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An empirical investigation of the relationship between budget deficits and economic growth in Kenya (1975-2012)

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dc.contributor.author OKELO, SIMEO Odhiambo
dc.date.accessioned 2019-01-22T09:40:02Z
dc.date.available 2019-01-22T09:40:02Z
dc.date.issued 2015
dc.identifier.uri https://repository.maseno.ac.ke/handle/123456789/1016
dc.description PHD Thesis en_US
dc.description.abstract Budget deficit has become a striking and institutionalized feature of most economies of the world. The Kenyan government has continued to reduce inflation (below 10%) and to develop sound fiscal policy that spurs growth. However, from 1970s to 2012, the government continued to experience high and unsustainable budget deficits and dwindling economic growth. Past empirical studies on the relationship between budget deficits and economic growth have come up with mixed results, being either positive or negative. The purpose of this study was to determine the relationship between budget deficits and economic growth in Kenya. The specific objectives were to: determine the impact of budget deficits on private sector investment in Kenya; examine the main determinants of Kenya’s budget deficits; and establish the relevance of Ricardian Equivalence Hypothesis for Kenya. Underpinning theories of the research anchored on the Keynesian, Neoclassical and Ricardian propositions. Correlation research design was used. Saturated sample of time series secondary data for a period of 38 years (1975-2012), purposively selected were used. Modeling technique that incorporates co-integration and error correction method was adopted to validate the models for policy formulation. The models were estimated using Ordinary Least Squares method. The results indicated a positive and significant relationship between lagged budget deficits and economic growth at 1% level with elasticity coefficient of 0.00146 (p= 0.007) and R2 of 96%, congruent with the Keynesian’s assertion that government expenditure spurs economic growth. There was a positive relationship between budget deficits and private investment with elasticity coefficient of 0.0083 (p=0.0000). This supports the crowding-in hypothesis. The main determinants of budget deficits were foreign exchange rate and lagged inflation (positive relationship) as well as terms of trade (negative relationship). In testing the relevance of Ricardian Equivalence Hypothesis, a significant negative relationship was established between national savings and budget deficits with elasticity coefficient of -0.0087 (p=0.0177), hence non relevance of Ricardian Equivalence Hypothesis for Kenya. The study concludes that budget deficits spur economic growth when lagged one period. It is recommended that the government should incur budget deficits over one period lag to increase economic growth and private investment. The government should also pursue stable macroeconomic policies that would influence budget deficits. The government should encourage the culture of savings. The study findings may be useful to government policy makers and also be a source of information to academicians and potential investors. Further research should examine specific expenditures that affect budget deficits in Kenya. en_US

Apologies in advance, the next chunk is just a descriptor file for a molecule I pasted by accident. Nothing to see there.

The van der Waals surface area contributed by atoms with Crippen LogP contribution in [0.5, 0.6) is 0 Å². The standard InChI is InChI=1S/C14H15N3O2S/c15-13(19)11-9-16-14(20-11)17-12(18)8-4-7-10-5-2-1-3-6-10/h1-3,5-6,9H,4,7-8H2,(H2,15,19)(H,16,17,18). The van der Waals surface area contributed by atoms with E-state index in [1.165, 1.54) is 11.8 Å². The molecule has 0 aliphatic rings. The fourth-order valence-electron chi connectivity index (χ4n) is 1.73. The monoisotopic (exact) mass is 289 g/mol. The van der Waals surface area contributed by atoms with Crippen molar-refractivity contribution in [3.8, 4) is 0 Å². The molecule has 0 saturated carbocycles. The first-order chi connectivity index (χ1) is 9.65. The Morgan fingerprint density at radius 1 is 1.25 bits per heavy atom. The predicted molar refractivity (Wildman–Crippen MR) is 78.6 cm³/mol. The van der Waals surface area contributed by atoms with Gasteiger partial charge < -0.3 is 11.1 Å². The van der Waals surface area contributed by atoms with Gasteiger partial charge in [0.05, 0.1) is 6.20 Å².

dc.language.iso en_US en_US
dc.subject Economics en_US
dc.title An empirical investigation of the relationship between budget deficits and economic growth in Kenya (1975-2012) en_US
dc.type Thesis en_US


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